Brian Chesky, CEO, Airbnb said, “If you can’t fit your strategic plan on a page or two, you’re not simplifying it enough.”
As the cloud of dust settled around our jeep, the guide announced that we had arrived at the airport. In the distance was a single structure no bigger than a local post office, and a solitary strip of asphalt. My wife and I walked with duffel bags in hand and boarded the puddle jumper taking us from one camp site in Kenya, Africa to another.
What I remember most about that short flight twenty years ago was that for a majority of time in the air, the plane flew only a few hundred feet above the ground.
This level of elevation was just high enough to be above the action on the ground yet low enough to observe it in detail. I recall the striking scene of a male lion strolling majestically through the savanna and herds of zebras splintering off like Moses parting the Red Sea.
We often hear the expression “taking a 30,000 foot view of the business,” where one elevates their thinking to extreme heights to see the bigger picture. However, once that bigger picture has been created through the development of purpose, mission, vision, values, and business model core competencies, capabilities, value chain, etc., the “puddle-jumper view of the business” can be a highly effective complement to help you implement that big picture.
It’s common for executives moving into a new organization or leadership role to create a 90-day strategic plan. It’s uncommon for executives to continue this practice once they are in the role. However, this abbreviated planning time frame is useful because it’s short enough to create a sense of urgency, and long enough to accomplish things.
One of the challenges I’ve observed is the ability to use a plan to drive daily activities. Research by the Human Capital Media Research Group found that only about 50 percent of managers use goals and objectives to drive their daily activity. Typically, when people have a plan, it’s carved out as a 1- or 3-year plan, and these are certainly important guides. But, often times the missing link is that puddle-jumper view of the next 90-days.
To help executive teams with this challenge, I developed the Leader Propulsion 90-Day Plan. The tool consists of three pages:
Page 1: Insights and Performance
Page 2: People and Priorities
Page 3: Action Plan
Page 1 is focused on insights, which I define as learnings that lead to new value. By placing insights at the beginning, it acts as a behavioral trigger to move leaders to actively generate and capture them as a part of what they do. Categories of insights might include customer, team, business, and culture.
Page 2 establishes the focus on priorities and people. As I review hundreds of plans each year in preparation for my strategy facilitation and strategic coaching roles, one area that is typically neglected in a plan is the identification of key people. While priorities consist of the activities, initiatives, and projects that drive your business, it’s critical to also take a strategic look at the people who contribute to their accomplishment. Key people may include customers, select members of the board of directors, peers, direct reports, suppliers, and vendors. What are the development activities you have in place to continue to build and nurture those relationships?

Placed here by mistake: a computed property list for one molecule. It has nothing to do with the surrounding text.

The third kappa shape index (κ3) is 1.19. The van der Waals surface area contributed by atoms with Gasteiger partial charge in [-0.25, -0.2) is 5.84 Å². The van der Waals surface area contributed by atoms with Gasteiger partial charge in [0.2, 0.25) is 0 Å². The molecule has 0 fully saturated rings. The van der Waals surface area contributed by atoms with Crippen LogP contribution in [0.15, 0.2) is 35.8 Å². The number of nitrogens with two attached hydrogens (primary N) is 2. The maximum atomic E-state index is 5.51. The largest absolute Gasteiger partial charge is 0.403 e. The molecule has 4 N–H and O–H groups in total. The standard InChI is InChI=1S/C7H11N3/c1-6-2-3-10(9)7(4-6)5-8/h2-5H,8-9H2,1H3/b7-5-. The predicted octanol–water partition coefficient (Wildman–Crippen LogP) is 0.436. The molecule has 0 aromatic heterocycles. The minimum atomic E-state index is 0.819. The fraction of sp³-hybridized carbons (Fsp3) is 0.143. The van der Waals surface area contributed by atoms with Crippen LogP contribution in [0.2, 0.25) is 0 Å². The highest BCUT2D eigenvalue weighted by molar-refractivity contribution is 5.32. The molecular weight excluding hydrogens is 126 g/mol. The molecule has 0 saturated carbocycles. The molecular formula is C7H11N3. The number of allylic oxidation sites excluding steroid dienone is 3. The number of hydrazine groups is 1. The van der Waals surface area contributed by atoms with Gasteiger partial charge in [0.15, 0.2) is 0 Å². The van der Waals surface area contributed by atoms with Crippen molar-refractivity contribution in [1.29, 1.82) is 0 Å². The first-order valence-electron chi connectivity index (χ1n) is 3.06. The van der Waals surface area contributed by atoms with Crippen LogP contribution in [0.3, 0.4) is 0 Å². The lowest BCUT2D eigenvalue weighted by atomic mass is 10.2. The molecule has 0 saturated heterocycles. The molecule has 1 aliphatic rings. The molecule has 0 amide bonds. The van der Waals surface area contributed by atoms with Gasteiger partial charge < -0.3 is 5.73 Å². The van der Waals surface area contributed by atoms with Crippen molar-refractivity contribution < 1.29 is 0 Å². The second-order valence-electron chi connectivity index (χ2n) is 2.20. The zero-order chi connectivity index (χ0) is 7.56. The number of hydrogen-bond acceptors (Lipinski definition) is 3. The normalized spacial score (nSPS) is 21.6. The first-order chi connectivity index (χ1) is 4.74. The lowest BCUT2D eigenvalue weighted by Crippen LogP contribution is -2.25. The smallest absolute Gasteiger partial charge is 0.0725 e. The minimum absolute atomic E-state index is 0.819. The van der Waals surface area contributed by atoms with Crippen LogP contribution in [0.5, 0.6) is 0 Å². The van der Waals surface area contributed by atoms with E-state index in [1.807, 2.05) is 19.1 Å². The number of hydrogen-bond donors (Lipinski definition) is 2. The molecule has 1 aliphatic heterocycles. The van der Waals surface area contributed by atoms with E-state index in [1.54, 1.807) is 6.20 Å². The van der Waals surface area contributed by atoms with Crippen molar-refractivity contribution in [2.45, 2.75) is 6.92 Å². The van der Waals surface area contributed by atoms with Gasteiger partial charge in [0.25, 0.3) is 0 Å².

Page 3 channels your insights and priorities into an action plan. The action plan needs to answer two questions:
1. What are you trying to achieve?
2. How will you achieve it?
I’ve found it useful to answer those questions by identifying the goals and objectives (what you are trying to achieve), and the strategies and tactics (how you will achieve them). There are a number of other elements that can be customized to this area based on your business, but be sure to answer those two key questions.
At the heart of your plan are the activities, which act as the hub for purpose, people, and resources. A common sign an organization is missing the discipline to make trade-offs, which in turn acts as the filter within the strategy, is the proliferation of activities to the point that people are drowning in them. Consider your team: is there a clear set of 3-5 priorities on which the majority of your activities are based?
The challenge for any leader is the issue of being too high up from the business to provide necessary oversight of activity or too deep in the tactical weeds to lead at the appropriate level. Great leaders find that rare air between the 30,000 foot-view of the business and the ground. They use this space to provide strategic direction with a sense of urgency. They understand that activity must be anchored in value. Does your leadership team have a puddle-jumper view of the business that’s represented in a 90-day strategic plan? It’s the difference between being the lion strolling, and the zebras scattering.